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Eagerly awaiting Apple’s AR Glasses? You already have most of the technology in your pocket...

Mark Turner is Chair of the AR/VR Working Group for the Consumer Technology Association but has no access or prior knowledge regarding Apple’s plans with regard to AR Hardware.

At CES 2018 I argued that the battle over AR and VR technologies was not a skirmish over which company can build the best headset in the short term but part of a much wider war between the technology giants (Apple, Microsoft, Google, Facebook, Samsung) to stake a claim into a new world of pervasive computing devices. Those new devices represent the next wave in personal computing and will be always-on wearables with cameras and sensors to understand our environment, displays to augment our vision and use voice as their primary interface with us.

So, at CES 2019 next week and Mobile World Congress in February, look for more weapons to be deployed in this multi-year war. However, one company to watch will be silent during these shows - Apple. Even though they’ve not announced or displayed any AR headsets, ironically Apple could be furthest ahead in developing an entire AR ecosystem, and you may already own most of the technology required. Apple CEO Tim Cook has been uncharacteristically vocal about Apple’s interest in AR but let’s look further at the clues they have laid out about what exactly their “Apple Glasses” may look like:

1) ARKit. Updated to version 2.0 in 2018, ARKit is Apple’s most obvious offering here. Even though some see ARKit as 'weird experimentation' and it’s currently limited to moving a phone handset around as a ‘window’ into an immersive world, ARKit should be viewed as a teaser for Apple Glasses and a way to get developers trained in building immersive 3D apps and 3D interfaces. There were two vital Apple Glasses features announced with ARKit version 2 – persistence and multi-user support. Effectively, these features will allow two or more people wearing Apple Glasses to see and engage with the same virtual objects and to leave those virtual objects in place and see them when they return to a space. These are vital features for a world which Charlie Fink describes as “painted with data” and it’s another battleground for the tech companies – if Apple can seed some of these virtual objects, sign posts and advertisements in 2019 there will be more to experience for those early adopters of Apple Glasses. And if those digital objects are exclusive to the Apple ecosystem they create a similar world of ‘sticky’ content which works to lock in consumers, like the App Store and iTunes did before them.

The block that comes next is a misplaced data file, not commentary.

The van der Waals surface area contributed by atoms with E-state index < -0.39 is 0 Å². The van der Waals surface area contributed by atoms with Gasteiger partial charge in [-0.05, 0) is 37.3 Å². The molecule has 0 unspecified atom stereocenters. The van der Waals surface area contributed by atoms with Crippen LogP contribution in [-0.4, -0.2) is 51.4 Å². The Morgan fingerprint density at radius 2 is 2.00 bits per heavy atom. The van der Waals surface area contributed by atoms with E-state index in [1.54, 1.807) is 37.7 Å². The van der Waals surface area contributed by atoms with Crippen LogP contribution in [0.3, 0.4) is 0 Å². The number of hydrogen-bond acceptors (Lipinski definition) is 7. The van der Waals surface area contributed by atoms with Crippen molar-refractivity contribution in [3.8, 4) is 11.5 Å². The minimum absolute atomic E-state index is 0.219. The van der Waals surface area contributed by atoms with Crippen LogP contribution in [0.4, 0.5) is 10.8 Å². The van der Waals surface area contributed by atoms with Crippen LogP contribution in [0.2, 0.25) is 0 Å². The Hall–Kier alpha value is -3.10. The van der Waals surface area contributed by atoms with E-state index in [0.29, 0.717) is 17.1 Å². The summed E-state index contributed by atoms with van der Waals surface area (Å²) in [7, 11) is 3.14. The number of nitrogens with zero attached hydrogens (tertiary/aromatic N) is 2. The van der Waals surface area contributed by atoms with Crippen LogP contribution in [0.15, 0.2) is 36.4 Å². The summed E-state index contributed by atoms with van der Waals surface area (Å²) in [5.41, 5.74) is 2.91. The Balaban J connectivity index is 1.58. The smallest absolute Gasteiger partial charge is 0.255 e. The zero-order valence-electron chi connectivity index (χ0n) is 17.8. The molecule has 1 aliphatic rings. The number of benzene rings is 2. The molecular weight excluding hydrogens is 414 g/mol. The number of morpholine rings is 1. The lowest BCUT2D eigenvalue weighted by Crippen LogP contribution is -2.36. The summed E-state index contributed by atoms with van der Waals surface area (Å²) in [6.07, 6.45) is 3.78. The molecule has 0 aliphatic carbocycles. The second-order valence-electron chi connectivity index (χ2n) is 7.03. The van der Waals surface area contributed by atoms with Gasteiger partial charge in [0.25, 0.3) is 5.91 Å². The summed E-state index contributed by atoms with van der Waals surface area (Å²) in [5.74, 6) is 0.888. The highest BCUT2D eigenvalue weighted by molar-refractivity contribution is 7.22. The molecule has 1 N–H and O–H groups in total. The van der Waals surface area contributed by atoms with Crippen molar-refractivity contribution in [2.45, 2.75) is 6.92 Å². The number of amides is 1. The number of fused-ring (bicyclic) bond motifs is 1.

2) Apple Watch demonstrates multiple Glasses technologies are already mature and deployed and also the Watch as a slave device to an iPhone. Obviously Apple Watch shows Apple’s amazing ability to shrink technology and batteries into tiny proportions, which will be vital for Glasses, but it also demonstrates other key technologies such as wireless charging, making and receiving calls, moving those calls between Apple devices, accessing Siri for voice commands and sharing data and experiences between Mini Apps (Complications as Apple calls them) and their big brother Apps on iPhone. You can see direct correlation here with future Glasses which could feature audio (for music and calls) on the temples (the arms of glasses that wrap around the ears), wireless charging on AirPower (so Glasses could be topping up charge whenever removed), a custom but familiar user interface, a mini App Store for Glasses enhanced apps and microphones for Siri voice commands.

3) Cameras and Depth Sensors – AR devices require a thorough understanding of what’s around them so they place digital objects correctly within and not on top of their surroundings. Apple leads the world in small but very high-quality cameras, lenses and the advanced software to interpret those images. The InfraRed camera used for FaceID is another foundational technology which Apple has deployed already that will be useful to enable Glasses to scan the environment around them and detect surfaces, walls and other opportunities to insert digital content.